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Which Date Field
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Author Topic: Which Date Field  (Read 5725 times)
Niall Horley
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« on: March 19, 2007, 03:05:42 AM »

We IIP ingests the photo's which Date field is it using to name the directories. Does it come from the exif data or the files time stamps? or does it depend upon the file type.

The reason I asked is that my Dad forgot to change the time on his camera, when he was in New Zealand so a days shoot was splitting across to directories. I corrected exif data using exiftool, but the files were then moved using IIP they were going into directories with todays date on, which corresponeded to the last changed time. I then had to down load another tool to set the modified time back to the created time.


After a lot of hastle it is now working, the morale  of the story is to make sure the time on the camera is correct, its a lot less hastle.

Niall
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Niall Horley
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peterkrogh
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« Reply #1 on: March 19, 2007, 05:33:50 AM »

Niall,
IIP uses the File info, not EXIF. This is one thing that makes it fast.
You're right that you need the camera to be set right.
Peter
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Niall Horley
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« Reply #2 on: March 19, 2007, 07:12:57 AM »

I guessed it was, but there was also a mathching date in the exif information. Thinking about it, the support required to open up all the different raw files and extract the data would be imense and as you pointed out, really slow the processing down. At least I was able to correct the exif and then reset the modified date on the file easily.

Niall
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Niall Horley
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Marc Rochkind
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« Reply #3 on: March 19, 2007, 07:16:08 AM »

Niall--

Peter is right. {@datetime} is the modification date/time of the file, and {@exif.datetime} is the EXIF DateTimeOriginal.

One way to fix file names with the wrong date/time is to use the Multi-Camera Shoot feature, with only the folder containing the badly-named file selected. That feature allows you to correct the modification date/times and then re-ingest.

--Marc
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peterkrogh
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« Reply #4 on: March 19, 2007, 07:46:35 AM »

Marc,
When you use that feature, I assume it is adjusting the Date Modified field of the file, and that the EXIF date would be left unchanged.
Peter
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Marc Rochkind
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« Reply #5 on: March 19, 2007, 07:58:56 AM »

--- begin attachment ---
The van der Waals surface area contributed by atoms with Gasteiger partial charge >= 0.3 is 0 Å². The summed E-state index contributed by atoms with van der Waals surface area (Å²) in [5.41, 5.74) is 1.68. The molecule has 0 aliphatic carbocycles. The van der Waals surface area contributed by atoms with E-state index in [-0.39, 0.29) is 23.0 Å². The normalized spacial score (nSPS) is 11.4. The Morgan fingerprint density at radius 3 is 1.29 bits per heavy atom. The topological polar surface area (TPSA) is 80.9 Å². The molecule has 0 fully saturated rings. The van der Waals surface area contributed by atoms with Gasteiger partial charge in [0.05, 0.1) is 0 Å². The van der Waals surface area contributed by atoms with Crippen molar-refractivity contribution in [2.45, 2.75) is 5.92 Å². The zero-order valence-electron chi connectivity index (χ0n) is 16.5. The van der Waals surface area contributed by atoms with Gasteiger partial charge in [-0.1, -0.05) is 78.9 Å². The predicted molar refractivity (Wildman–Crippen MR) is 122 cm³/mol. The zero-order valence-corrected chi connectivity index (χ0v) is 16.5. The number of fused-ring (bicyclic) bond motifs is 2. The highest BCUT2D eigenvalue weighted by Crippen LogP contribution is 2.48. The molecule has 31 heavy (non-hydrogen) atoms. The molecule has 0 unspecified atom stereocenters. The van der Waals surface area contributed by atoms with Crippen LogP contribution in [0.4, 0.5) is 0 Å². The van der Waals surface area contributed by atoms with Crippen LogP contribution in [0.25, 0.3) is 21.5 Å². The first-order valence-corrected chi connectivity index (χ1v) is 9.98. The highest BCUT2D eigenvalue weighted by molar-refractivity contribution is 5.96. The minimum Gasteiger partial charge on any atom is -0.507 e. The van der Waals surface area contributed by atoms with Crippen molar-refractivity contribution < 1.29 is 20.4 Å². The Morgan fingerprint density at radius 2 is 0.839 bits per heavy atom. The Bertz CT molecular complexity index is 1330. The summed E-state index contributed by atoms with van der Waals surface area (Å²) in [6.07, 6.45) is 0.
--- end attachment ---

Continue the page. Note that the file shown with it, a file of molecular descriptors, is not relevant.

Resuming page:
Peter--

Yes. IIP never changes anything inside the file.

--Marc
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Niall Horley
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« Reply #6 on: March 19, 2007, 12:52:48 PM »

Niall--

Peter is right. {@datetime} is the modification date/time of the file, and {@exif.datetime} is the EXIF DateTimeOriginal.


I wish I had know it was a s easy as {@exif.datetime}, as I knew which files were wrong, I had already corrected the time the photo was taken.

with {@exif.datetime} I assume the ingestion will be slower as you are reading the exif data, can you extract this information from raw files?

niall
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Niall Horley
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Marc Rochkind
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« Reply #7 on: March 19, 2007, 09:48:13 PM »

It's easy to extract the EXIF data from JPEGs, DNGs, non-DNG raws, and TIFFs, as all are based on a variant of TIFF. I have pretty robust code to do that in ImageVerifier, and I plan on moving it into IIP. Currently, IIP uses dcraw, an open source program, which also seems to be pretty robust for this purpose, although a problem for IIP is that the error handling is inadequate. That's why I'm replacing it

I've noticed some images whose DateTimeOriginal has been reset by some processing app (to be the same as DateTime in the header), leaving DateTimeDigitzed alone. So, I think I should in the future redefine exif.datetime to be DateTimeDigitized. Or, better, offer a whole collection of EXIF macros.

It is slower, because the file has to be read, but not all of the file. I haven't measured the comparative times, but such a test would be very easy to run.

--Marc
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Niall Horley
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« Reply #8 on: March 20, 2007, 03:43:52 AM »

Last night I ingested about 500 jpg's from 4 years ago, I had to resort to using the exif.datetime macro as I had edited some of the Photos and their timestamps had been updated. I did not notice any real performance drop off, I would guess that the disc access would be the limiting factor when this many files are involved.

Access to the DateTimeDigitized seams like a good aide as I guess most software would leave that alone.

Niall
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Niall Horley
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